Alcohol prevention group scrutinized in state audit

Alcohol prevention group scrutinized in state audit
Charlie Janssen

LINCOLN — Nebraska’s state auditor says Project Extra Mile made a number of unallowable and unreasonable expenses with grant monies in 2015-16, including a $4,600 recognition dinner that was “more of an entertainment-based event than a technical meeting” and too many meals from Jason’s Deli for training events.

But interim director Diane Riibe called the report, issued Wednesday by State Auditor Charlie Janssen, politically motivated, nitpicky and factually inaccurate in places.

“Nowhere is there fraud. Nowhere is there mismanagement. Nowhere is there malfeasance,” said Riibe, who stepped in at the alcohol prevention group after former director Nicole Carritt resigned in May. “So you have to ask, ‘Why?’ ”

Riibe said she suspected that it could have to do with the group’s efforts to curb underage drinking through legislation and enforcement, and its work on issues such as beer sales in Whiteclay, which is within walking distance of the legally dry Pine Ridge Indian Reservation.

The auditor launched the review after his office heard substantiated concerns about Project Extra Mile’s spending of federal dollars, said Mary Avery, the office’s special audits and finance manager. The group was treated the same as others, she said.

“We started looking at it, and we had some questionable items,” she said.

The group receives the majority of its funding through grants. About two-thirds is allocated through the Nebraska Highway Safety Office and one-third from a Region 6 Behavioral Healthcare grant, Riibe said.

The group received $405,000 in income between October 2014 and September 2015, according to its most recent filings.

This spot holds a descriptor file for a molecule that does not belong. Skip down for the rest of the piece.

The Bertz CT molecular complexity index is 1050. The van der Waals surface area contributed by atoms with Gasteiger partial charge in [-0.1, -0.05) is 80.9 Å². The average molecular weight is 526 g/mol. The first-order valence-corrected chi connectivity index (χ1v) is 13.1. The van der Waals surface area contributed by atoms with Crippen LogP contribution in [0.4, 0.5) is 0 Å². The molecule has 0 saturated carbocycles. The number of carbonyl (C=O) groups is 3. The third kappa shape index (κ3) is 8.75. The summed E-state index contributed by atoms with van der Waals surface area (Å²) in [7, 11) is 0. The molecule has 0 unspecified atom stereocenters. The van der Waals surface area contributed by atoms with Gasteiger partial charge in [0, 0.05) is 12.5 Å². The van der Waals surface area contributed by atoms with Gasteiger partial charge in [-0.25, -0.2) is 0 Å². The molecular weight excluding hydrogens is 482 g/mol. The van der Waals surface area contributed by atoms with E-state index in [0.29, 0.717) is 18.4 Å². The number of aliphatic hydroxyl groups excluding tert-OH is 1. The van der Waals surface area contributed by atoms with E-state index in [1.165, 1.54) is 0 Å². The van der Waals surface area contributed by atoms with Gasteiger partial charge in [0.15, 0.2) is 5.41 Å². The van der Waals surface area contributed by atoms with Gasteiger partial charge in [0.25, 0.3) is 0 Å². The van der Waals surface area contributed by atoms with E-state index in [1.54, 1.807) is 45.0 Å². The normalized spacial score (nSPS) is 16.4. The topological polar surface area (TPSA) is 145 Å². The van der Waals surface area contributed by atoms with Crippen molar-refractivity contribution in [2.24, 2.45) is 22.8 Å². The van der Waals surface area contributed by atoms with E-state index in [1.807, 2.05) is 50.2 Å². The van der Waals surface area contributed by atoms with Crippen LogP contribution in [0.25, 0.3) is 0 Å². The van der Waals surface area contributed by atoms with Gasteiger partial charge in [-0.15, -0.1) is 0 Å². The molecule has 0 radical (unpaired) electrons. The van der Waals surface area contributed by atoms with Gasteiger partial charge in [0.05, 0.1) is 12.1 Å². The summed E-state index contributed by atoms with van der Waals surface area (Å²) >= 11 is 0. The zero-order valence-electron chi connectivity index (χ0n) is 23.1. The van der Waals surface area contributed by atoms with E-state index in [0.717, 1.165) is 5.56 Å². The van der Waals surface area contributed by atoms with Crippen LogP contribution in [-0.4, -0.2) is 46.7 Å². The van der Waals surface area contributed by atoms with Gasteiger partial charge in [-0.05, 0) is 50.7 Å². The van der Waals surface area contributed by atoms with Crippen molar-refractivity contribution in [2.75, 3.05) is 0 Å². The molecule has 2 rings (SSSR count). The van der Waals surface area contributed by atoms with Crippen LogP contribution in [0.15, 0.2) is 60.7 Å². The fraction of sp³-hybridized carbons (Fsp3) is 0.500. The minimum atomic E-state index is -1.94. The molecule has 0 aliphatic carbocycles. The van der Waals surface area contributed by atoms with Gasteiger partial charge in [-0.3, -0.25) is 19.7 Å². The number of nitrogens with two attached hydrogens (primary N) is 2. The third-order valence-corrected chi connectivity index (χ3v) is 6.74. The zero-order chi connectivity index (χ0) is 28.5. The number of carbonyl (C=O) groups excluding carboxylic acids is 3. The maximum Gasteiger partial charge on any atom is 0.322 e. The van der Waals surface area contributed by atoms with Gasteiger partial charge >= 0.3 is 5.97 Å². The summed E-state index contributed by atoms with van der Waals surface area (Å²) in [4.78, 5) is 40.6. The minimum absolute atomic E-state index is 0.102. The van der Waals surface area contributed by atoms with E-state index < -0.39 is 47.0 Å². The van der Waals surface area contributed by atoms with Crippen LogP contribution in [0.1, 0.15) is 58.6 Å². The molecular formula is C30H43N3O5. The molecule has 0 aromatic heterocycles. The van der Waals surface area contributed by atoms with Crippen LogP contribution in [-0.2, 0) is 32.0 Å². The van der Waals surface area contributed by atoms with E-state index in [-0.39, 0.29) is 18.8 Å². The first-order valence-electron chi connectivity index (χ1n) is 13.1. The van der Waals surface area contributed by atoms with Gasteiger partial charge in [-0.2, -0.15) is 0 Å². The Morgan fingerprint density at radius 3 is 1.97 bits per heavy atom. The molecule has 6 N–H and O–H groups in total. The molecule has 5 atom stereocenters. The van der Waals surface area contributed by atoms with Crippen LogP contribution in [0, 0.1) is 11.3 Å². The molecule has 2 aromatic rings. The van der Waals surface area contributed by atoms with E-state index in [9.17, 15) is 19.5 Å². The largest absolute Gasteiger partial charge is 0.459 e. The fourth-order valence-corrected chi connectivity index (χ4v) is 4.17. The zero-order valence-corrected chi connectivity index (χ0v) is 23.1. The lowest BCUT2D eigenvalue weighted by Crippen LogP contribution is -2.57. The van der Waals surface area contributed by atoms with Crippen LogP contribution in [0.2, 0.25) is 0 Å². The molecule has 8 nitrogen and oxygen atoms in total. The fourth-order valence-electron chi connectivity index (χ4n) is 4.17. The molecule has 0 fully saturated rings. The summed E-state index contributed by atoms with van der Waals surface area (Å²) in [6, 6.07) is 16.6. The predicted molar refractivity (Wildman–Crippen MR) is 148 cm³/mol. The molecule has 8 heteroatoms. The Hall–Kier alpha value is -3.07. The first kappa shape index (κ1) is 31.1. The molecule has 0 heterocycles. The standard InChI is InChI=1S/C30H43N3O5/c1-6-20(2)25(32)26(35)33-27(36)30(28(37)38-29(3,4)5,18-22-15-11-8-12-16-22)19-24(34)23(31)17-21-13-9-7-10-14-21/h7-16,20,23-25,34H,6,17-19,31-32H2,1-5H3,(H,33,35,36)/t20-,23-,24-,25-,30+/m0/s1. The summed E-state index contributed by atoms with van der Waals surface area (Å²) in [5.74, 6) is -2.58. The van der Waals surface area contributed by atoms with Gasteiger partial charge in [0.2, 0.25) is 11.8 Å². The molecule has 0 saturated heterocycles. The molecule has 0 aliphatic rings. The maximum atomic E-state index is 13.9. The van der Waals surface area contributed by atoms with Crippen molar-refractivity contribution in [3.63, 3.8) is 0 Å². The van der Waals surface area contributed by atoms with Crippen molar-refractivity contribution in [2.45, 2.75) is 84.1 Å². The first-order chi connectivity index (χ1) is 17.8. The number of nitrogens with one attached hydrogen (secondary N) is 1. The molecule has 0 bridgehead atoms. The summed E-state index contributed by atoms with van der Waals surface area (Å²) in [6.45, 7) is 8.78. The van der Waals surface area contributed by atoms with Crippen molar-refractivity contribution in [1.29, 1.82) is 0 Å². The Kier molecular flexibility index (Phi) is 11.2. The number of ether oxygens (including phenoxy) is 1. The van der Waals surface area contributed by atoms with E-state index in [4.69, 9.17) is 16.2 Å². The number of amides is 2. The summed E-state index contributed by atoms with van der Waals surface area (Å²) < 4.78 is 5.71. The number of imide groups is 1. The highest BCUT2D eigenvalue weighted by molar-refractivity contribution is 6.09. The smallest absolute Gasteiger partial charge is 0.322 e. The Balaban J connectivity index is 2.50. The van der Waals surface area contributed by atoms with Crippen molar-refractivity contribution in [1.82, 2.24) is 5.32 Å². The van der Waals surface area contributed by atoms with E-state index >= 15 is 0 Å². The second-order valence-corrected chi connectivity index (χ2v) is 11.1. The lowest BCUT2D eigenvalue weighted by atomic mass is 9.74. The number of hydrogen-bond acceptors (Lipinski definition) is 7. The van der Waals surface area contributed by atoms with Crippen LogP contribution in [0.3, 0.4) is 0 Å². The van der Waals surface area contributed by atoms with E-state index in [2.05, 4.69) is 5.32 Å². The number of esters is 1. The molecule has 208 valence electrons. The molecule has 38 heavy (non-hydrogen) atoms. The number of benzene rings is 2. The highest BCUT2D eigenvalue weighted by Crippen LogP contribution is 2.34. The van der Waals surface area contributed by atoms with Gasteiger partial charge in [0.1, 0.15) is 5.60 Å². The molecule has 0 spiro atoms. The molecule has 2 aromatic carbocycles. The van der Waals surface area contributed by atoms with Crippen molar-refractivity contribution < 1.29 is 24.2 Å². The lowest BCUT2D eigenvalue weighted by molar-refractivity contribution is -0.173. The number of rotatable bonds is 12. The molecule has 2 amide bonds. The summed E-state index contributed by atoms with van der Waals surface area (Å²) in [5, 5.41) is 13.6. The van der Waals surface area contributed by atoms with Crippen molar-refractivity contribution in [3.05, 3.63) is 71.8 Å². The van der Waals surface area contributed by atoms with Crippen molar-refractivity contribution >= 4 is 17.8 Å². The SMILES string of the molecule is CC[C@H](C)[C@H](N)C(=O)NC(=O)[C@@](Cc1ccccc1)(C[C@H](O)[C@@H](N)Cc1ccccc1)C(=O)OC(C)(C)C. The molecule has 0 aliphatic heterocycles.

The report said the alcohol prevention group violated federal regulations that prohibit lobbying with grant funds when it held educational meetings with senators, attended Liquor Control Commission meetings and tweeted about alcohol-related legislation that it opposed.

Riibe argued that meeting with senators and going to public meetings are not considered lobbying under federal rules. And while the advocacy group engages in lobbying, it doesn’t do so with grant dollars, she said.

She noted that former director Carritt tweeted opposing views about Legislative Bill 1105, which dealt with several alcohol issues, and tweeted on her personal time — on vacation days and after hours, yet the Auditor’s Office declined to take that information into account.

Avery said the report included that information because it found that Project Extra Mile used Highway Safety grant money to fund vacation time when not all employees are funded solely by the grant.

The audit also took issue with the group’s $4,600 recognition dinner and criticized roughly $3,300 spent in conference and travel expenses for four non-employees. The audit also took note of nearly $700 in charges for flight changes and nearly $116 in travel expenses for employees commuting from home, among other expenses.

Riibe said the annual dinner featured a leading expert on policy and is a common event among nonprofits.

She called the expenses for four non-employees — including Frank LaMere, a Native American activist from South Sioux City, Nebraska, and Tom Mumgaard, a retired City of Omaha attorney — to attend and speak at an Arlington, Virginia, alcohol policy conference “phenomenally typical” for nonprofits.

Riibe said federal regulations don’t bar the group from reporting mileage for employees traveling from home, and she pointed out that most of those instances happened on weekends.

Riibe criticized auditors for noting that Project Extra Mile paid $230 for 29 sandwich meals for a youth training event that only 21 attended, and paid $255 for 30 meals for a law enforcement training event that only 19 people attended.

“Somehow we got dinged for having too many sandwiches,” she said.

Riibe said she appreciated that the audit gave her group the opportunity to review its practices and procedures, and she said some changes and reimbursements have been made based on the findings. She noted that Carritt’s departure had nothing to do with the audit.

Avery said the office did remove some items from the report that were supported by documentation provided by Project Extra Mile.

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